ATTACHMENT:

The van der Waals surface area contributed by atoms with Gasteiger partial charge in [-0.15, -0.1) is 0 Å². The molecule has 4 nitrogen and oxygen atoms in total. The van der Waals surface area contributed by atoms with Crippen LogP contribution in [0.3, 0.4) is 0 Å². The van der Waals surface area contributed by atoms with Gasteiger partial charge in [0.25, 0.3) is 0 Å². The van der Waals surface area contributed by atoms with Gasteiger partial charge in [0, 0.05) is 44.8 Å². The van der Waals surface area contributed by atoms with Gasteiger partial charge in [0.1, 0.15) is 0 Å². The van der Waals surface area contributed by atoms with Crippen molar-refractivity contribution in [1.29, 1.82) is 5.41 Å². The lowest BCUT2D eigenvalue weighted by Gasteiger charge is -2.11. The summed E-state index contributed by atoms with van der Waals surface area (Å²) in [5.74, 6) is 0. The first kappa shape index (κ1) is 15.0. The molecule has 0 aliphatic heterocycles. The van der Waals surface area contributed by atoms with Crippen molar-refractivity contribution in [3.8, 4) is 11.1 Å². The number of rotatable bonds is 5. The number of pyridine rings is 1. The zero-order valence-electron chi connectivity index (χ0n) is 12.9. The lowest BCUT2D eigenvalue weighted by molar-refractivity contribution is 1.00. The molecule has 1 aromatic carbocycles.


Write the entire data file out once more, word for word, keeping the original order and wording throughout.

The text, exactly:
The van der Waals surface area contributed by atoms with Gasteiger partial charge in [-0.15, -0.1) is 0 Å². The molecule has 4 nitrogen and oxygen atoms in total. The van der Waals surface area contributed by atoms with Crippen LogP contribution in [0.3, 0.4) is 0 Å². The van der Waals surface area contributed by atoms with Gasteiger partial charge in [0.25, 0.3) is 0 Å². The van der Waals surface area contributed by atoms with Gasteiger partial charge in [0, 0.05) is 44.8 Å². The van der Waals surface area contributed by atoms with Gasteiger partial charge in [0.1, 0.15) is 0 Å². The van der Waals surface area contributed by atoms with Crippen molar-refractivity contribution in [1.29, 1.82) is 5.41 Å². The lowest BCUT2D eigenvalue weighted by Gasteiger charge is -2.11. The summed E-state index contributed by atoms with van der Waals surface area (Å²) in [5.74, 6) is 0. The first kappa shape index (κ1) is 15.0. The molecule has 0 aliphatic heterocycles. The van der Waals surface area contributed by atoms with Crippen molar-refractivity contribution in [3.8, 4) is 11.1 Å². The number of rotatable bonds is 5. The number of pyridine rings is 1. The zero-order valence-electron chi connectivity index (χ0n) is 12.9. The lowest BCUT2D eigenvalue weighted by molar-refractivity contribution is 1.00. The molecule has 1 aromatic carbocycles.